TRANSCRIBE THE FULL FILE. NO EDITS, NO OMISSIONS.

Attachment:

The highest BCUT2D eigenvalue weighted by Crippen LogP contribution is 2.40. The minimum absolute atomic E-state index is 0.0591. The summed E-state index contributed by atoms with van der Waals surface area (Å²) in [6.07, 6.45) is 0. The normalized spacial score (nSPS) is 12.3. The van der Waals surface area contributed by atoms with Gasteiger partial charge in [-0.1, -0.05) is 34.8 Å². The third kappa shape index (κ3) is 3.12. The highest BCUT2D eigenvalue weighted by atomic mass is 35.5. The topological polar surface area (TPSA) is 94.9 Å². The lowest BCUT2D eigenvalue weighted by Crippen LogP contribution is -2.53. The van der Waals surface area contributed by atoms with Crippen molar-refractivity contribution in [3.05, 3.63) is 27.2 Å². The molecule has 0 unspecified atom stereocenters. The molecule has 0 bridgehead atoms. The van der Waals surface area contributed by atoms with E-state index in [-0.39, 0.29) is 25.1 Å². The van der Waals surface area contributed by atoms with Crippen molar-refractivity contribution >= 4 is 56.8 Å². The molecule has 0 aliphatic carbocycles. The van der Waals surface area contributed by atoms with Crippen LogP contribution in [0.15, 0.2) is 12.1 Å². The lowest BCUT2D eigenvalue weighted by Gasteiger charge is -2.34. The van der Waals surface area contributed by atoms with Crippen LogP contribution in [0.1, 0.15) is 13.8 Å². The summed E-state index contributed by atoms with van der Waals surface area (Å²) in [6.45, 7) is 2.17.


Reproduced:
The highest BCUT2D eigenvalue weighted by Crippen LogP contribution is 2.40. The minimum absolute atomic E-state index is 0.0591. The summed E-state index contributed by atoms with van der Waals surface area (Å²) in [6.07, 6.45) is 0. The normalized spacial score (nSPS) is 12.3. The van der Waals surface area contributed by atoms with Gasteiger partial charge in [-0.1, -0.05) is 34.8 Å². The third kappa shape index (κ3) is 3.12. The highest BCUT2D eigenvalue weighted by atomic mass is 35.5. The topological polar surface area (TPSA) is 94.9 Å². The lowest BCUT2D eigenvalue weighted by Crippen LogP contribution is -2.53. The van der Waals surface area contributed by atoms with Crippen molar-refractivity contribution in [3.05, 3.63) is 27.2 Å². The molecule has 0 unspecified atom stereocenters. The molecule has 0 bridgehead atoms. The van der Waals surface area contributed by atoms with E-state index in [-0.39, 0.29) is 25.1 Å². The van der Waals surface area contributed by atoms with Crippen molar-refractivity contribution >= 4 is 56.8 Å². The molecule has 0 aliphatic carbocycles. The van der Waals surface area contributed by atoms with Crippen LogP contribution in [0.15, 0.2) is 12.1 Å². The lowest BCUT2D eigenvalue weighted by Gasteiger charge is -2.34. The van der Waals surface area contributed by atoms with Crippen LogP contribution in [0.1, 0.15) is 13.8 Å². The summed E-state index contributed by atoms with van der Waals surface area (Å²) in [6.45, 7) is 2.17.